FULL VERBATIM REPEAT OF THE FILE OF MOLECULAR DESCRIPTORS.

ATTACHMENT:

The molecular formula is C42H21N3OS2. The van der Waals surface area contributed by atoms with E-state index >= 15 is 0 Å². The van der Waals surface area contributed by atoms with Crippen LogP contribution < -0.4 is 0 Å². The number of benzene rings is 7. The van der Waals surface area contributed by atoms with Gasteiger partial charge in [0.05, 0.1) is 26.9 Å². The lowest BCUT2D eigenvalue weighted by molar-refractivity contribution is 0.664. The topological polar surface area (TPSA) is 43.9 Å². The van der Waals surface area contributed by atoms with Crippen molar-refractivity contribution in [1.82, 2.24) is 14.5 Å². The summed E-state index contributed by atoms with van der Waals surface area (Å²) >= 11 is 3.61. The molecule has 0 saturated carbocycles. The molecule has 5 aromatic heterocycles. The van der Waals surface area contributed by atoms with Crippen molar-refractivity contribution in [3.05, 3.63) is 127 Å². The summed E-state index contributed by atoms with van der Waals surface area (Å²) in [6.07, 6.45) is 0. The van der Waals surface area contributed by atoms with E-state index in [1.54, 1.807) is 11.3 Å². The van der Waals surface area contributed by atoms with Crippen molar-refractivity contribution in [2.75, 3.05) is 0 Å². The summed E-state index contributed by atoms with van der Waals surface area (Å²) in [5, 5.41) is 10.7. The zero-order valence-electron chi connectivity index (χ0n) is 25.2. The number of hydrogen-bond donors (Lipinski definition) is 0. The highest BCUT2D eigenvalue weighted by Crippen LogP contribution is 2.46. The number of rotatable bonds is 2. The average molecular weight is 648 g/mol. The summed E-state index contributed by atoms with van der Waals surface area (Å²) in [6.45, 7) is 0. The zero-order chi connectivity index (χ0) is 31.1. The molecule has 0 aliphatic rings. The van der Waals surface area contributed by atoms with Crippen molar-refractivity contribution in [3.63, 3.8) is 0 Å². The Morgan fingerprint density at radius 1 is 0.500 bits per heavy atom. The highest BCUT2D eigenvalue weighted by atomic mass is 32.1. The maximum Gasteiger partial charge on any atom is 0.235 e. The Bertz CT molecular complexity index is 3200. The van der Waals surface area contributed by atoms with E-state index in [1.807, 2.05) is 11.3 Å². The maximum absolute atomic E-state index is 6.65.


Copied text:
The molecular formula is C42H21N3OS2. The van der Waals surface area contributed by atoms with E-state index >= 15 is 0 Å². The van der Waals surface area contributed by atoms with Crippen LogP contribution < -0.4 is 0 Å². The number of benzene rings is 7. The van der Waals surface area contributed by atoms with Gasteiger partial charge in [0.05, 0.1) is 26.9 Å². The lowest BCUT2D eigenvalue weighted by molar-refractivity contribution is 0.664. The topological polar surface area (TPSA) is 43.9 Å². The van der Waals surface area contributed by atoms with Crippen molar-refractivity contribution in [1.82, 2.24) is 14.5 Å². The summed E-state index contributed by atoms with van der Waals surface area (Å²) >= 11 is 3.61. The molecule has 0 saturated carbocycles. The molecule has 5 aromatic heterocycles. The van der Waals surface area contributed by atoms with Crippen molar-refractivity contribution in [3.05, 3.63) is 127 Å². The summed E-state index contributed by atoms with van der Waals surface area (Å²) in [6.07, 6.45) is 0. The van der Waals surface area contributed by atoms with E-state index in [1.54, 1.807) is 11.3 Å². The van der Waals surface area contributed by atoms with Crippen molar-refractivity contribution in [2.75, 3.05) is 0 Å². The summed E-state index contributed by atoms with van der Waals surface area (Å²) in [5, 5.41) is 10.7. The zero-order valence-electron chi connectivity index (χ0n) is 25.2. The number of hydrogen-bond donors (Lipinski definition) is 0. The highest BCUT2D eigenvalue weighted by Crippen LogP contribution is 2.46. The number of rotatable bonds is 2. The average molecular weight is 648 g/mol. The summed E-state index contributed by atoms with van der Waals surface area (Å²) in [6.45, 7) is 0. The zero-order chi connectivity index (χ0) is 31.1. The molecule has 0 aliphatic rings. The van der Waals surface area contributed by atoms with Crippen molar-refractivity contribution in [3.63, 3.8) is 0 Å². The Morgan fingerprint density at radius 1 is 0.500 bits per heavy atom. The highest BCUT2D eigenvalue weighted by atomic mass is 32.1. The maximum Gasteiger partial charge on any atom is 0.235 e. The Bertz CT molecular complexity index is 3200. The van der Waals surface area contributed by atoms with E-state index in [1.807, 2.05) is 11.3 Å². The maximum absolute atomic E-state index is 6.65.